This is the second in a new series highlighting best-of-breed utilities. We’ll be covering a wide range of utilities including tools that boost your productivity, help you manage your workflow, and lots more besides. For this article, we’ll put lnav under the spotlight.
lnav is a curses-based utility for viewing and analyzing log files. The software is designed to extract useful information from log files, making it easy to perform advanced queries. Think of lnav as an enhanced log file viewer.
For many years system and kernel logs were handled by a utility called syslogd. Most Linux-based operating systems have since moved to systemd, which has a journal. That’s a giant log file for the whole system. Various software and services write their log entries into systemd’s journalctl. lnav can consume the JSON version of journalctl’s output. And it supports a wide range of other log formats. For systems running systemd-journald, you can also use lnav as the pager.
We included a couple of log analyzers in our Essential System Tools feature. And lnav wouldn’t be totally out of place in that feature. lnav is optimized for small-scale deployments.
The developers provide a generic 64-bit statically linked binary, as well as statically linked 64-bit binaries for RPM and DEB package formats. There’s also a snap available.
As the full source code is available, you can compile and install the software yourself.
$ git clone https://github.com/tstack/lnav.git
$ cd lnav
$ make -j4
$ sudo make install
The configure command didn’t initially work, as our Ubuntu system was bizarrely missing libsqlite3-dev. Installing that package with the command fixed the issue.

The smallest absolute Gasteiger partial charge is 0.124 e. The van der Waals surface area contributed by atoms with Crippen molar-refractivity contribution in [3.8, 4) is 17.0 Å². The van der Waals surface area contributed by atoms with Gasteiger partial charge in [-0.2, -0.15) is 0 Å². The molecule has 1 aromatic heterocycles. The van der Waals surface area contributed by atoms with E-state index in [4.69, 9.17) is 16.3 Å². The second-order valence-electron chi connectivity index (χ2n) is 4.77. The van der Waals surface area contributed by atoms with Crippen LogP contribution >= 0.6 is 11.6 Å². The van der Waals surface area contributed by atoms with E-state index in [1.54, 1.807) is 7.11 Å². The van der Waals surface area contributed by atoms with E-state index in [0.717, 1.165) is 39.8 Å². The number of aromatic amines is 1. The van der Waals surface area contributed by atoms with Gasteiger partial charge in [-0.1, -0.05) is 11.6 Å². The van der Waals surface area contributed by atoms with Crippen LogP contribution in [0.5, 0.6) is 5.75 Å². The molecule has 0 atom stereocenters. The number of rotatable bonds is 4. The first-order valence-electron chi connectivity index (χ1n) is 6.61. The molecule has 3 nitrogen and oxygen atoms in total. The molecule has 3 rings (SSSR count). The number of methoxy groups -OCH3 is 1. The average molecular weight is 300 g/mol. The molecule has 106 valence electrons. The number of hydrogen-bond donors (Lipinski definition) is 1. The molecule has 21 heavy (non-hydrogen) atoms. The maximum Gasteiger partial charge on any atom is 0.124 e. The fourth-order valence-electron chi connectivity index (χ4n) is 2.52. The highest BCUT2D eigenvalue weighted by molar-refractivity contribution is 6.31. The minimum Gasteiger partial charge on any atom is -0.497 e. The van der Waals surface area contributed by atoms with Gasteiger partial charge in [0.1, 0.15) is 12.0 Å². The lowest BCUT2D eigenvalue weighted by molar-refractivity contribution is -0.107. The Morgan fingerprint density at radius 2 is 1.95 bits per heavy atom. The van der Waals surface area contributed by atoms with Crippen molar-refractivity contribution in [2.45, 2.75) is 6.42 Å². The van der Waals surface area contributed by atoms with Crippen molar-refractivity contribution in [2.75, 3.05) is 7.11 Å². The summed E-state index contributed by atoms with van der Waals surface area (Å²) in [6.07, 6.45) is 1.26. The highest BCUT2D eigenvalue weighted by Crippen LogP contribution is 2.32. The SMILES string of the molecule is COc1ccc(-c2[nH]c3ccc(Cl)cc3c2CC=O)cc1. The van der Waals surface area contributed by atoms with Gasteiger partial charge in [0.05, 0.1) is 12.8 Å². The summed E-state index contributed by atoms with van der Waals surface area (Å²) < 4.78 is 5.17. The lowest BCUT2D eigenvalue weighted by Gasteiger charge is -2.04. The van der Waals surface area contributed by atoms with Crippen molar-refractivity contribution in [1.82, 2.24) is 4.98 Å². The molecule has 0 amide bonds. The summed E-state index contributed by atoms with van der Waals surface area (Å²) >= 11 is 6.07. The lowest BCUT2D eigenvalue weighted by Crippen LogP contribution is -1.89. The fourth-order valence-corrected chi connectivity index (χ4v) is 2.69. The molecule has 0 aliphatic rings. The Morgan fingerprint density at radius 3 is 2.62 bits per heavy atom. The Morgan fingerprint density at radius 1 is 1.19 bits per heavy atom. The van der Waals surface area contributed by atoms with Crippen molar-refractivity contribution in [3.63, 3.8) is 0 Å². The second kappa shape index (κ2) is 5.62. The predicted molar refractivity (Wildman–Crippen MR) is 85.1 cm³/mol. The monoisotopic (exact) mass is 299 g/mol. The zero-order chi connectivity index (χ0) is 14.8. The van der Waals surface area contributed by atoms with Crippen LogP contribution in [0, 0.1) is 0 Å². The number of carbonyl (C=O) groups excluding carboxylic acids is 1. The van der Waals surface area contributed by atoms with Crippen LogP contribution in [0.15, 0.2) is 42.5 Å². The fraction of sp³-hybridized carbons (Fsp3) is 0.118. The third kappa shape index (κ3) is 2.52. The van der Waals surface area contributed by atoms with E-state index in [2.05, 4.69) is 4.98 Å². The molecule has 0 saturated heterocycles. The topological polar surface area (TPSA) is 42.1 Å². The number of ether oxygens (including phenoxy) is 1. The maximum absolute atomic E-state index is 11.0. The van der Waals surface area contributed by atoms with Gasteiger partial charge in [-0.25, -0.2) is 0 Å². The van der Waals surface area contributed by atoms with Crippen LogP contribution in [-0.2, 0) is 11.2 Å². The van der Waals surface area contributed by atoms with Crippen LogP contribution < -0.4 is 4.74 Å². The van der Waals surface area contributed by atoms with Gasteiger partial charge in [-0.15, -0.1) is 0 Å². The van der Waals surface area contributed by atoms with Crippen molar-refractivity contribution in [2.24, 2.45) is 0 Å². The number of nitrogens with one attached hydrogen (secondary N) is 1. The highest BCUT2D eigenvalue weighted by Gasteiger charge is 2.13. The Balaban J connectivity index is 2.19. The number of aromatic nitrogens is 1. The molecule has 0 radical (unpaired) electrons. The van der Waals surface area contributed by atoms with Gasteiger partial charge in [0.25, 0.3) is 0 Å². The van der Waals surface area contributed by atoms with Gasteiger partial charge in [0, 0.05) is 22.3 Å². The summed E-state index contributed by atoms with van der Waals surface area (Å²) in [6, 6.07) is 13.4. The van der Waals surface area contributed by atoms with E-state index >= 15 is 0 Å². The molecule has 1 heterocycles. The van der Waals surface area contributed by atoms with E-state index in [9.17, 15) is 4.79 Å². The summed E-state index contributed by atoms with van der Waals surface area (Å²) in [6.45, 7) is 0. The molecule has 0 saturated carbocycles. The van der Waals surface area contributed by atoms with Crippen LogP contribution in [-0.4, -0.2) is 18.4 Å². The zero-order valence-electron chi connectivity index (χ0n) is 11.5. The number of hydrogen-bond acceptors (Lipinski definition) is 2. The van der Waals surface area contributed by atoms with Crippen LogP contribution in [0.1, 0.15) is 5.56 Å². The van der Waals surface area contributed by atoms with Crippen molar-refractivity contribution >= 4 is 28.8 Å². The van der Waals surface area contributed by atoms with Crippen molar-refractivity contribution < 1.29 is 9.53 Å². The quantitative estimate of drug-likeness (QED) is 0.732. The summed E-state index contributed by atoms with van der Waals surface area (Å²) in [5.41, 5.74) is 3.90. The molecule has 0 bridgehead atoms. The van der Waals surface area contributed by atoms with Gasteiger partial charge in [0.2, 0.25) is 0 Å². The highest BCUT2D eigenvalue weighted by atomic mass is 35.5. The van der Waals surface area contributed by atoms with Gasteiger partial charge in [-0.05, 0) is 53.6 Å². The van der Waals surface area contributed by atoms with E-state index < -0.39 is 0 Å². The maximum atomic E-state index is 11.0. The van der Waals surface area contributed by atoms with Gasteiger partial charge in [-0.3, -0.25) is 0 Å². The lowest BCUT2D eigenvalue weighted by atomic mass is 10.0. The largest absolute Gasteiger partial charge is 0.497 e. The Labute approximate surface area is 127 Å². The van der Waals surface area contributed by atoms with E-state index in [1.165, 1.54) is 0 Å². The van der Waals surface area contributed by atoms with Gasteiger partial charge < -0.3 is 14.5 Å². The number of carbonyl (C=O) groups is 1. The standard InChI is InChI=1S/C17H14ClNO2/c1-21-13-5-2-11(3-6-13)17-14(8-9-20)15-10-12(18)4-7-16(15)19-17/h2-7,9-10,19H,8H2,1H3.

$ sudo apt install libsqlite3-dev
One word about the make command, the -j flag tells make that it’s instructed to spawn the provided amount of ‘threads’. Ideally each thread is executed on its own core/CPU, so your multi-core/CPU machine is used to its maximum. This speeds up compilation.
There’s no setup or configuration for lnav, and it automatically detects most log formats, so you only need to point this tool at the logfile you want to investigate.
Complete list of articles in this series:
|tmux||A terminal multiplexer that offers a massive boost to your workflow|
|lnav||Advanced log file viewer for the small-scale; great for troubleshooting|
|Paperwork||Designed to simplify the management of your paperwork|
|Abricotine||Markdown editor with inline preview functionality|
|mdless||Formatted and highlighted view of Markdown files|
|fkill||Kill processes quick and easy|
|Tusk||An unofficial Evernote client with bags of potential|
|Ulauncher||Sublime application launcher|
|McFly||Navigate through your bash shell history|
|LanguageTool||Style and grammar checker for 30+ languages|
|peco||Simple interactive filtering tool that's remarkably useful|
|Liquid Prompt||Adaptive prompt for Bash & Zsh|
|Ananicy||Shell daemon created to manage processes’ IO and CPU priorities|
|cheat.sh||Community driven unified cheat sheet|
|ripgrep||Recursively search directories for a regex pattern|
|exa||A turbo-charged alternative to the venerable ls command|
|OCRmyPDF||Add OCR text layer to scanned PDFs|
|Watson||Track the time spent on projects|
|fontpreview||Quickly search and preview fonts|
|fd||Wonderful alternative to the venerable find|
|scrcpy||Display and control Android devices|
|duf||Disk usage utility with more polished presentation than the classic df|
|tldr||Simplified and community-driven man pages|
|lsd||Like exa, lsd is a turbo-charged alternative to ls|
|broot||Next gen tree explorer and customizable launcher|
|Deskreen||Live streaming your desktop to a web browser|